When you descend the Black Mountain the trail again turns into a dirt road and it gets quite steep. As the ground is made up of loose soil which gets worse when it rains, it is better to hike the way down. At the bottom, the trail moves across a bajada and small washes.

Picacho State Recreation Area: 100 years ago Picacho was a gold mining town with 100 citizens. Today the site is a State Park, popular with boaters, hikers, anglers and campers. The park offers diverse scenery, including beavertail cactus, wild burros, bighorn sheep and thousands of migratory waterfowl. (The park is on one leg of the Pacific Flyway.) Eight miles of the lower Colorado River are the recreation area's eastern border.

This is not the typical Colorado River party zone, campers are mostly kayakers, fishermen, birders and hikers. The area has two boat launch ramps as well as fish cleaning stations where you can clean your channel and flathead cats, blue gill, and bass. The area has some nice hikes and great picture taking opportunities. What was left of the old gold mining town of Picacho was inundated when Imperial Dam was built and the old cemetery was moved near the camping area.

Ferguson Lake: Ferguson Lake is a backwater connected to the lower Colorado River that provides camping, fishing, boating, hiking, and hunting opportunities. A number of undeveloped shoreline campsites provide recreational boating access and stunning views of the Colorado River. Trails leading into the adjacent Little Picacho Wilderness Area provide ideal day-hiking opportunities from your campsite. ... gusen.html

Red Cloud Mine Road & Imperial National Wildlife Refuge: The Imperial National Wildlife Refuge protects wildlife habitat along 30 miles (50 km) of the lower Colorado River in Arizona and California, including the last un-channeled section before the river enters Mexico. The Imperial Refuge Wilderness, a federally designated, 15,056-acre (60.93 km2), wilderness area is protected within the refuge.

The river and its associated backwater lakes and wetlands are a green oasis, contrasting with the surrounding desert mountains. It is a refuge and breeding area for migratory birds and local desert wildlife. The Red Cloud Mine Road is the only scenic drive on the property, and if you want to go further than to the Painted Desert Trail, you'll want a good, high-clearance 4WD under your seat. There are lookout points at the Mesquite, Ironwood and Smoke Tree pullouts. Meers Point offers a boat launch with tables and toilets on the shore. The Painted Desert Trail is a 1.3-mile self-guided trail though an area of 30,000-year-old volcanic activity that also offers some great views over the Colorado River valley. ... refuge.htm ... ife_Refuge

Kofa National Wildlife Refuge: For 57 miles, US 95 cuts through the desert of Southwest Arizona - quite flat, perfectly straight and aligned exactly north-south, and interrupted only by the small town of Quartzsite. In the mild seasons of winter and early spring, much traffic uses the road, bringing sun seekers from all over the US to Yuma and on into Mexico, but few travel to this region in summer, when temperatures of over 120°F are not uncommon. Rain falls on only a few occasions each year - the summer thunderstorms that affect the higher areas of Arizona rarely extend this far. South of Interstate 10, US 95 is bordered by the Yuma Proving Ground to the west and the Kofa National Wildlife Refuge to the east - a protected area 25 x 40 miles in extent with no paved roads or facilities of any kind. The refuge is an excellent place for viewing desert plants and wildlife, rock climbing, exploring old mines, or just camping in remote wilderness.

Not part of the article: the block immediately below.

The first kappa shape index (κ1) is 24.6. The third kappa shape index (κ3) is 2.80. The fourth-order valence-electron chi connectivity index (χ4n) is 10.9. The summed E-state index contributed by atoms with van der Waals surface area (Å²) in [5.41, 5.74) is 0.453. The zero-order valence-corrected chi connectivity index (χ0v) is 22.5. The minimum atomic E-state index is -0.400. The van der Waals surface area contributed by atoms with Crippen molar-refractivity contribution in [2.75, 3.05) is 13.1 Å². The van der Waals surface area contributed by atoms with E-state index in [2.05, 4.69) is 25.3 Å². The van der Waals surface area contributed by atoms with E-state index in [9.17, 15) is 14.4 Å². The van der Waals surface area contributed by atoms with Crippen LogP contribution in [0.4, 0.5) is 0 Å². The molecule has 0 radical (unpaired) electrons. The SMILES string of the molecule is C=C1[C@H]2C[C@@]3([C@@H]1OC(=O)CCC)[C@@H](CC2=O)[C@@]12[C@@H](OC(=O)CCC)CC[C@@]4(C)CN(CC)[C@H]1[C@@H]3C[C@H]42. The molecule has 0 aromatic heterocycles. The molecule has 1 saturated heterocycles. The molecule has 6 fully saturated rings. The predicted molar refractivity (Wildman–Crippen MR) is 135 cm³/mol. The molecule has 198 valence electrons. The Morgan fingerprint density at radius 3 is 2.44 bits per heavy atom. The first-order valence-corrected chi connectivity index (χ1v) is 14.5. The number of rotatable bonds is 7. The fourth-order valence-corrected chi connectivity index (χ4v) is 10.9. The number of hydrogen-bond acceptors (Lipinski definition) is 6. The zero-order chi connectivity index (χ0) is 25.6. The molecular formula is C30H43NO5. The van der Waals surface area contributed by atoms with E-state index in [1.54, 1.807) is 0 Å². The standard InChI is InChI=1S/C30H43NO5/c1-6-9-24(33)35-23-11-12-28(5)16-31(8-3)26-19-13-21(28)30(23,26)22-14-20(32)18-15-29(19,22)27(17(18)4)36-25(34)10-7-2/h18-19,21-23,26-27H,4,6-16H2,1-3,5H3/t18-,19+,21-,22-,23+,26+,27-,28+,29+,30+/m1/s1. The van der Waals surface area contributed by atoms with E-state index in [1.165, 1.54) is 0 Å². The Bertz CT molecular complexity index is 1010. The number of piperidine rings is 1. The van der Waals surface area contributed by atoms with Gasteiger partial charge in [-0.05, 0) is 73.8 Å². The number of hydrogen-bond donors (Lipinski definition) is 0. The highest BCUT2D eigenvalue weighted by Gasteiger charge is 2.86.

Castle Dome Mountains

Palm Canyon Road: This graded dirt road provides access to Palm Canyon, from where a short hike leads to views over what is possibly the only community of native palms in Arizona. The trail itself is suitable for passenger vehicles. This area has sweeping views west over the La Posa Plain to the Trigo Mountains and Chocolate Mountains and is especially lovely at sunset. The California palm fans, from which the canyon derives its name, are thought to be remnants from an era when Arizona was a lot cooler and wetter than it currently is. The cooler air within the canyon, lack of direct sunlight, and slightly moister conditions have allowed the trees to survive. The hiking trail to view the palms is a rough but well defined path that climbs up into the canyon for half a mile to a viewing point.

Kofa Queen Canyon: This spur trail is one of the few within the Kofa NWR that treavels up one of the high walled red canyons that penetrate into the rugged Kofa Range. After leading off from Palm Canyon Road, the trail is smooth and easy going for the first 4 miles. At 4.3 miles is a large flat area good for camping. At the mouth of the canyon the trail drops into a gravelly wash and remains in it until the end of the route. Big horn sheep like the habitat within the canyon and can often be seen in the early morning and evening high up on the canyon walls. The wash is generally loose and gravelly, with only a few rough boulders to contend with. The last mile, however, is quite brushy, and most vehicles will collect a few scratches.

Palm & Kofa Queen Canyon:

Possible Overall Route:


Re: Dec. 23-26, 2011: SoCal & AZ Overland Adventure

Posted: Mon Dec 19, 2011 1:00 pm
by BorregoWrangler
Looks like I'll be meeting up with mtngote along the way on Saturday at the Black Mountain Road trail head: N33 07.28 W114 53.14

From CA 78, 2.8 miles north of the intersection with Ogilby Road (S34) and 0.3 miles north of mile marker 55, turn east on a graded dirt road signed as Black Mountain Road, marked M185, directly across form Imperial Gables Rd.

Of course, if anyone else feels like joining for just a day or part of the route, that's okay too.

Re: Dec. 23-26, 2011: SoCal & AZ Overland Adventure

Posted: Thu Dec 22, 2011 1:35 pm
by BorregoWrangler
On Friday you can follow my progress and track me live here: ... a6OapnF0On